In a recent nationwide study from France, lesbian and bisexual women had worse cardiovascular health scores than heterosexual women. The study, which is published in the Journal of the American Heart Association, also found that gay and bisexual men tended to have better cardiovascular health scores compared with heterosexual men; however, rural-residing sexual minority men had worse cardiovascular health compared with heterosexual men.
The study included 169,434 cardiovascular disease–free adults and assessed nicotine exposure, diet, physical activity, body mass index, sleep health, blood glucose, blood pressure, and blood lipids.
"Overcoming preventive care barriers in sexual minority sub-groups and understanding community perspectives are essential for cardiovascular disease prevention in this population. Improving cultural competency among care providers and raising awareness may result in better cardiovascular health communication, monitoring, and referrals," said corresponding author Omar Deraz, DMD, MPH, of Paris Cité University. "Structural biases and socioeconomic and psychosocial disadvantages disproportionately affect LGBT+ individuals and are relevant cardiovascular health determinants."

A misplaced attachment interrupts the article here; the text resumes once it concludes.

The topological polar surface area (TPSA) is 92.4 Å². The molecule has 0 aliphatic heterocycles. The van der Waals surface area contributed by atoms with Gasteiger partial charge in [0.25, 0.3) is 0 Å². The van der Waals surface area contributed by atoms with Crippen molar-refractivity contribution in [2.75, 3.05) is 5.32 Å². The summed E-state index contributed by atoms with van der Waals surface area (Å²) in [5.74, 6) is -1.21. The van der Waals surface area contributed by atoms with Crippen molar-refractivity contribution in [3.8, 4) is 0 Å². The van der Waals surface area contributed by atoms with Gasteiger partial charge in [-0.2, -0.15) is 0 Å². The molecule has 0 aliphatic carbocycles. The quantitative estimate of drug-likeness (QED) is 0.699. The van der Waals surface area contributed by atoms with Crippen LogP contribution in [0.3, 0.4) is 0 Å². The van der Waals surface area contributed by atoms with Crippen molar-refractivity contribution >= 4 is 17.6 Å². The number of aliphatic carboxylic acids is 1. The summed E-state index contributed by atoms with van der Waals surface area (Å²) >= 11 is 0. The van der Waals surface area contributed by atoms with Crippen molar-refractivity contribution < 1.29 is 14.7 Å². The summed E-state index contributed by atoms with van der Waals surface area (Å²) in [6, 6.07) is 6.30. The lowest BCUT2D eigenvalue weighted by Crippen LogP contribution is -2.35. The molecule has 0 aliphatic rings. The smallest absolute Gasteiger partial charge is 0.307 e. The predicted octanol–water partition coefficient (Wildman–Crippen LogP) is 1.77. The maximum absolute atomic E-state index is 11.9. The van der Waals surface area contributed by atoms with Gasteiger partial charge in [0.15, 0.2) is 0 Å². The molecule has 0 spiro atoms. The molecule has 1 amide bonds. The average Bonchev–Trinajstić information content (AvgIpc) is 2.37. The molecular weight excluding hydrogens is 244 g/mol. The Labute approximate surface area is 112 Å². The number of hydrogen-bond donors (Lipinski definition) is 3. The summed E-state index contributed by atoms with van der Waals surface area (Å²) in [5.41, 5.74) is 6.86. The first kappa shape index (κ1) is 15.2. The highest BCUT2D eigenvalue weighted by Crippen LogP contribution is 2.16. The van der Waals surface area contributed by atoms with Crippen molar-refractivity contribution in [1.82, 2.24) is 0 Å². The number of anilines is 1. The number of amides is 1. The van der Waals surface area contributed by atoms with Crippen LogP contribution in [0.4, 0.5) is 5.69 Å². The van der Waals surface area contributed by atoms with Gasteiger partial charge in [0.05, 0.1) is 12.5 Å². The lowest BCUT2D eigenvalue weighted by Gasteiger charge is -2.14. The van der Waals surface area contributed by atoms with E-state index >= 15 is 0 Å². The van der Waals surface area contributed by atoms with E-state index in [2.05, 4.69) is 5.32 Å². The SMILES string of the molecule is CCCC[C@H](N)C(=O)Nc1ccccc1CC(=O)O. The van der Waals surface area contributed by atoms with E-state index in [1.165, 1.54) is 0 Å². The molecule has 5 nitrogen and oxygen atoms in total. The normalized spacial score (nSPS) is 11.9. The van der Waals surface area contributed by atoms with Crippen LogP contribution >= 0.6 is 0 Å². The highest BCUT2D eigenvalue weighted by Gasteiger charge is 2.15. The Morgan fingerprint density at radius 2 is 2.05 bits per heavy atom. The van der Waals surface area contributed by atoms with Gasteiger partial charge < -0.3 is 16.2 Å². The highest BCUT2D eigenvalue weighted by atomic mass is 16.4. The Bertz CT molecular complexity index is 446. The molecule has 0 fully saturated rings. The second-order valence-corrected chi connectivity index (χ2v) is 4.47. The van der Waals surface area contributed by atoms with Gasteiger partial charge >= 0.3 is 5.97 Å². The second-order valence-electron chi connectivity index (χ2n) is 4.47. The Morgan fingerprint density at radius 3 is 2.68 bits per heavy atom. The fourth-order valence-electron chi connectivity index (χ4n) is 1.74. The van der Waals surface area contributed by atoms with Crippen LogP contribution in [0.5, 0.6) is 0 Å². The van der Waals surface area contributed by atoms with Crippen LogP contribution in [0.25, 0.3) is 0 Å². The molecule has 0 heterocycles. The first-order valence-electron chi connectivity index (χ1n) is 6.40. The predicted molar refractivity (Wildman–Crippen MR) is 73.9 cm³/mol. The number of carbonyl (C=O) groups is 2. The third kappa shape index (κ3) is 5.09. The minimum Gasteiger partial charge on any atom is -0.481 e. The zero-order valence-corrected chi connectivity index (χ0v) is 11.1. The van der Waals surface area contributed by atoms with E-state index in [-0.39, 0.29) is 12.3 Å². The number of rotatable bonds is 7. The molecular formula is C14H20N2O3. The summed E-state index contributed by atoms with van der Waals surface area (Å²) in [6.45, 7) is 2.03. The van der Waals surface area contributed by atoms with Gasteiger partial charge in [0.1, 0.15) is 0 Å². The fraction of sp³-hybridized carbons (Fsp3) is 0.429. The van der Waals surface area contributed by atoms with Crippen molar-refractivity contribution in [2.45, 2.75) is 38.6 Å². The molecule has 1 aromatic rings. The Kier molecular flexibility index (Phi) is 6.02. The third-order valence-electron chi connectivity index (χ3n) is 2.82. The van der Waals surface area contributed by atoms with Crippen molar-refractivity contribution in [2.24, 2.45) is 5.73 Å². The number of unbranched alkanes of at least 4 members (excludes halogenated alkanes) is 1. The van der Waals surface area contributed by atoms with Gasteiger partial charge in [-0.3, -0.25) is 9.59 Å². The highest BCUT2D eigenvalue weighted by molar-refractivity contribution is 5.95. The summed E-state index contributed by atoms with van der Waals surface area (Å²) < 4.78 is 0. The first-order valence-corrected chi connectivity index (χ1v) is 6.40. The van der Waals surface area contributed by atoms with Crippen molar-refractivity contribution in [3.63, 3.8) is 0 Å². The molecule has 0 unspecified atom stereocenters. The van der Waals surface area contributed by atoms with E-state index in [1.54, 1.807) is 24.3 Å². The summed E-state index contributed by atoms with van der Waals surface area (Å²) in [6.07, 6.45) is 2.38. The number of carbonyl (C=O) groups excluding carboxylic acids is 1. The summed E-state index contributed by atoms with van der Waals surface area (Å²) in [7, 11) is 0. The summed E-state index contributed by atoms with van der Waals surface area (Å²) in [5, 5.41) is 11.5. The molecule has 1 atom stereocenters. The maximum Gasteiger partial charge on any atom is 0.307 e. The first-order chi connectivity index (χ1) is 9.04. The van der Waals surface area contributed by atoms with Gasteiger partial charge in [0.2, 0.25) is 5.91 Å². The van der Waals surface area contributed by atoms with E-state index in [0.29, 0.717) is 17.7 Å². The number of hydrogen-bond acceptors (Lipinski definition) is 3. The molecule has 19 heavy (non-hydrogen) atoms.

Deraz, O., et al. (2023) Sexual Minority Status Disparities in Life's Essential 8 and Life's Simple 7 Cardiovascular Health Scores: A French Nationwide Population‐Based Study. Journal of the American Heart Association. doi.org/10.1161/JAHA.122.028429.
Posted in: Medical Research News | Medical Condition News | Healthcare News
Tags: Blood, Blood Pressure, Body Mass Index, Cardiovascular Disease, Diet, Education, Glucose, Heart, Lipids, Nicotine, Physical Activity, Research, Sleep, Stroke, Translation
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